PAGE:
The cases of Equine Influenza in Spring 2019 saw the cancellation of racing and many other competitions, and as a result there has been an increased uptake in owners vaccinating their horses. So apart from meeting competition rules why do you need to vaccinate your horse? Here are five important reasons to vaccinate your horse.
- You are providing protection from life threatening diseases
A fairly obvious reason but vaccinations offer your horse protection, and horses in the UK are routinely vaccinated against Equine Flu and Tetanus. Equine Flu has been in the spotlight recently, but often Tetanus is a condition overlooked by horse owners. Tetanus is a life threatening disease caused by a toxin released from a bacteria called Clostridium tetani, which lives in the environment, and enters the body generally via a small wound. Horses are very susceptible to Tetanus, prognosis is very poor, and sadly most cases don’t survive.
- Vaccinating your horse is unlikely to make it unwell
Often owners are concerned that a vaccination might make their horse unwell, but this is quite uncommon. Just like a human receiving a flu vaccination your horse might experience some localised muscle soreness, so it is sensible to plan a few quieter days afterwards. If you are concerned about your horse developing an abscess in the vaccination site speak to your vet as they can inject into the pectoral muscles in the chest, which would allow any abscess to drain better and heal faster.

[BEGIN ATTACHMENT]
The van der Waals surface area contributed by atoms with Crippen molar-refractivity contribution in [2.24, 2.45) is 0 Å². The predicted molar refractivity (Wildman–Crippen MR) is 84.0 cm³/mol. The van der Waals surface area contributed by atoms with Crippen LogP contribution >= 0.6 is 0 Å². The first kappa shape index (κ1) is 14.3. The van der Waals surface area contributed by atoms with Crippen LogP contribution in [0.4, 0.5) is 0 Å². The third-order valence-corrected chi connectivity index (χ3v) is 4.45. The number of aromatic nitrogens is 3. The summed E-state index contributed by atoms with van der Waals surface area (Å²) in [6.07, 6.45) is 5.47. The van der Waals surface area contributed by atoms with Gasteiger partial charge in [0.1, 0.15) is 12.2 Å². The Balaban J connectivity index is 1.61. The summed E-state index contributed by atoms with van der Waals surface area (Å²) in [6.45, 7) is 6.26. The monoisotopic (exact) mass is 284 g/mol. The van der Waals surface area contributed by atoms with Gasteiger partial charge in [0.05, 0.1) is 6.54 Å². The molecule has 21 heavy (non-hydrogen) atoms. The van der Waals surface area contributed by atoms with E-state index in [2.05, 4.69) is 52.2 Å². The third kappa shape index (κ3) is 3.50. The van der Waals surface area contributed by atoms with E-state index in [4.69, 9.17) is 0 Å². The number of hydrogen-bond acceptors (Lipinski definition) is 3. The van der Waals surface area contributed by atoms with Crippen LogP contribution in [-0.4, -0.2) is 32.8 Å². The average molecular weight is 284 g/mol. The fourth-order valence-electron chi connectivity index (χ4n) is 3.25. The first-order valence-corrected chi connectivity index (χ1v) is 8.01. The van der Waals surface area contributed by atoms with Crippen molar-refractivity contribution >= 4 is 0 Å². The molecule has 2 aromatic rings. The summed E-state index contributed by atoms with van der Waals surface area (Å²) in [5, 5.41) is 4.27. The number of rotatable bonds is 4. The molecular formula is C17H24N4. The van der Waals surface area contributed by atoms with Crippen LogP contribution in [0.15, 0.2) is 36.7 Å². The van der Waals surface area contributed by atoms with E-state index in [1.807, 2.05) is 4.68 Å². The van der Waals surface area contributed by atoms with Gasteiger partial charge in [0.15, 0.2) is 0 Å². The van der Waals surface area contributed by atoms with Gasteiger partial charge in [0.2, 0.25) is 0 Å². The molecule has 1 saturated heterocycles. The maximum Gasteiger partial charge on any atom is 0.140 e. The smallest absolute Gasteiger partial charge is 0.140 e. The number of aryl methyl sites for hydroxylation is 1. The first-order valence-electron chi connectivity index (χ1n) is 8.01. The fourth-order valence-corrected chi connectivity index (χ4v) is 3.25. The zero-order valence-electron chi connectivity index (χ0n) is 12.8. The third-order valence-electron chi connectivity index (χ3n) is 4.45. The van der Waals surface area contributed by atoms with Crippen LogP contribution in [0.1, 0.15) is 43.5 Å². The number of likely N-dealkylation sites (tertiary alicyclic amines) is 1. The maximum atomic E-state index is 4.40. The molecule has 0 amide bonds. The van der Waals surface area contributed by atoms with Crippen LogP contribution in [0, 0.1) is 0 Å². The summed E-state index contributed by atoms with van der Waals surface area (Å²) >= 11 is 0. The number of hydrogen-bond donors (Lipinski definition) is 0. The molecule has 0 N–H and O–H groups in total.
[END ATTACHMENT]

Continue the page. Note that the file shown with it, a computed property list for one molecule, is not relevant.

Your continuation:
- Older horses and youngstock need vaccinations
Many owners simply vaccinate their horse to comply with competition rules, and consequently younger or older animals often don’t receive routine booster vaccinations.
A Tetanus vaccination is absolutely essential for all horses, as risk is from the environment, so any horse can suffer from this condition. It is sensible to vaccinate your horse for flu, even if they never leave the field, as both older horses and youngstock can suffer from reduced immunity. Human flu vaccinations are offered to both the young and elderly as these group are more at risk, and it is the same for horses.
- Vaccinations are a good financial investment
Cost is often cited as a reason that owners don’t vaccinate but what are the costs of not vaccinating your horse?
A booster vaccination may cost around the same as a lesson, but compare this to the cost of an Influenza outbreak, involving numerous visits from the vet, isolation and nursing costs, or a case of Tetanus where your horse would probably not survive.
Many practices offer a practice plan where vaccinations are paid for on a monthly basis, or consider combining a call out fee with other owners as another way to make vaccinations affordable.
- Vaccinating improves the health of the overall equine population.
Vaccinating your horse also contributes to the overall health of the entire equine population, and without many responsible owners vaccinating their horses we would probably see far more outbreaks of Flu.
If you need another reason then it is worth highlighting that your insurance policy will not cover costs associated with a condition that could have been prevented with a vaccination.
You can read more about vaccinations in this article (link) which explores common vaccination myths.